From Type 1 Diabetes to Ironman

Jeff Akin found out he had Type 1 diabetes on a Thursday afternoon in the spring of 2002. Four days later the Ironman World Championship committee notified him he had been selected in the lottery to compete in Hawaii.


“I couldn’t swim, and I didn’t own a bike,” Jeff said. The Ironman competition in Hawaii consists of a 2.4-mile swim in open water, followed by a 112-mile bike ride across the lava desert and a 26.2-mile run.


I interviewed Jeff and Amy Jo Akin in Black Mountain last week, wanting to find out how this man had overcome diabetes to compete in dozens of triathlons, marathons and shorter races in the past 11 years.


“The doctor told me that day, ‘If you don’t fi nd a way to take care of yourself, you’ll be gone before long,’” Jeff said. “So when I got the news on Monday that I had been selected for Hawaii, I was shocked. I remember coming home and telling Amy Jo.”


“We had spent the whole weekend researching diabetes,” Amy Jo said. “So, when Jeff told me he had won the lottery, I thought there was money involved.” She laughed and said, “But we don’t even play the lottery.”


Jeff had not told Amy Jo about entering the lottery for the race. “There were only 50 selected out of more than 2,000 applicants,” Jeff said. “Everybody else competing that day would have qualified in other races. But the Ironman founders wanted it to have a ‘common man’ element. I didn’t tell my wife because I didn’t think I had a chance!”


Thus began a six-month journey to prepare for the big race. Jeff swam hours of laps in a pool, bought a road bike and started logging miles, and pounded the pavement day and night.


Amy Jo, though concerned about her husband’s health concerns and knowing the toll this competition would take on his body, saw a bigger picture.


“When I saw how much this meant to Jeff, how much he wanted to do this, I pulled myself together and became his biggest fan,” she said.


Jeff’s day in Hawaii began at 7 a.m. and did not end until more than 15 hours later.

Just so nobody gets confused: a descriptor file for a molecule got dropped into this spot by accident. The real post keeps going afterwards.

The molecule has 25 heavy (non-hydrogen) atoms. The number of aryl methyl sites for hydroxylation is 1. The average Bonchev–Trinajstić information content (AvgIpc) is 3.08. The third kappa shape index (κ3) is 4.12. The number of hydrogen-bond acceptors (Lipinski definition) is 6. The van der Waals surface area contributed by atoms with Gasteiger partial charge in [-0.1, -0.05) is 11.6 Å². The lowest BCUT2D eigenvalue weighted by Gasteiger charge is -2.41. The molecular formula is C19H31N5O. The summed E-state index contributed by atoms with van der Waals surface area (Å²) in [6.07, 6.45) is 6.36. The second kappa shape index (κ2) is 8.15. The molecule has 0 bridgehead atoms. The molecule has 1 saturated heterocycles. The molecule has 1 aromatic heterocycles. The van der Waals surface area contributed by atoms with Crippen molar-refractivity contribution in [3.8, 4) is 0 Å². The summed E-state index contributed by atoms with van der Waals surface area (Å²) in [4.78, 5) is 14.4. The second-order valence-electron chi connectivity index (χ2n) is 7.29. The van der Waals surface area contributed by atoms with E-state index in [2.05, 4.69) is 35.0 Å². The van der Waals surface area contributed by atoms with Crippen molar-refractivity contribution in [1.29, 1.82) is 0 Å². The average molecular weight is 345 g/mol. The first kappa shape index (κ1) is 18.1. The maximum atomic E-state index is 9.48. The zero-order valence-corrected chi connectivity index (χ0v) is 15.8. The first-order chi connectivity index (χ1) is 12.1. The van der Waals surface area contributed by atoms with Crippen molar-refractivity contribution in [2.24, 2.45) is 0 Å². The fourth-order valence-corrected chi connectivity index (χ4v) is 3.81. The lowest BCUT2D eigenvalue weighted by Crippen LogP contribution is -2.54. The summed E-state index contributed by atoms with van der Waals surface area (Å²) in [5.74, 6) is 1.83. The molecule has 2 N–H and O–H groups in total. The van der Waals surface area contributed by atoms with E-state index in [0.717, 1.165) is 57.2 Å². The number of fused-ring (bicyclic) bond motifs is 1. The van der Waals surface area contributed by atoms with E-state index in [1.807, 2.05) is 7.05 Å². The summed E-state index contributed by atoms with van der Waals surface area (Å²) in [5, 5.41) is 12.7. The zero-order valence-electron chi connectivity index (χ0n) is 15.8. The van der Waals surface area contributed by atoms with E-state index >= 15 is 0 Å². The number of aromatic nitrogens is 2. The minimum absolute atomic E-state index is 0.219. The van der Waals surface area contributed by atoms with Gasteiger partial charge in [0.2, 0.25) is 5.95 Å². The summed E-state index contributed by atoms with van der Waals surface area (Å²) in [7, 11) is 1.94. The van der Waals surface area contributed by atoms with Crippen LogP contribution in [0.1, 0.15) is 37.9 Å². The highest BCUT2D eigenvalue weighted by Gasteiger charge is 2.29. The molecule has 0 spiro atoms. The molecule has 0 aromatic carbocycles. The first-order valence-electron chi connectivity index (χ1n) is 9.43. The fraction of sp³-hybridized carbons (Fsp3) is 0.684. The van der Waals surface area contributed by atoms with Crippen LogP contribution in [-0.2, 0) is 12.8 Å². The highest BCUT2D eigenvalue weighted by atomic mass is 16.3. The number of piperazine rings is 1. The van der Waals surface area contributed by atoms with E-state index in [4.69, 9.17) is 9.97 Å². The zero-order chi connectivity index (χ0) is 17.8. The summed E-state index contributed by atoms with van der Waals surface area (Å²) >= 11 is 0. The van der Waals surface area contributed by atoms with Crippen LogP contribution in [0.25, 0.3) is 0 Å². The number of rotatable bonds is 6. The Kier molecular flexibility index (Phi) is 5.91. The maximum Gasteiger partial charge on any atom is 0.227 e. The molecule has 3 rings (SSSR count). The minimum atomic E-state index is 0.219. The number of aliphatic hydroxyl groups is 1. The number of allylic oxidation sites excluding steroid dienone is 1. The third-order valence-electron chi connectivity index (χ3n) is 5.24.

“When I stood on the starting line that morning,” Jeff said, “I had no idea what would be required that day or what I could do.”


What Jeff learned has become a valuable truth for him to live by. “Aside from the training and all we gained from that, I learned that most of us can do more than we think.”


Jeff likes to encourage men to get in shape by just starting with small things. “Park far out,” Jeff says. “The irony is the same man who says he just got a membership at the Y and wants to get in shape will circle the parking lot at Wal-Mart four times looking for an easy space. Park far out! Not only will that give you some exercise, it may even give you an opportunity for witness.” The Bible says we should live in that place of “always being prepared to make a defense to anyone who asks you for a reason for the hope that is in you.”


Jeff and Amy Jo know about hope. The Lord taught him how to control diabetes and so much more.


“Start small,” he says to men when he speaks on the subject. “Do what you can today. Go for a walk with your wife tonight. A walk and a talk. Start there.”


You can hear the interview in its entirety at


J. Mark Fox is the author of “A Faithful Man” and the pastor of Antioch Community Church on Power Line Road in Elon. You can Tweet him @jmarkfox and can find all of Mark’s books on Amazon or other online sellers. Email Mark at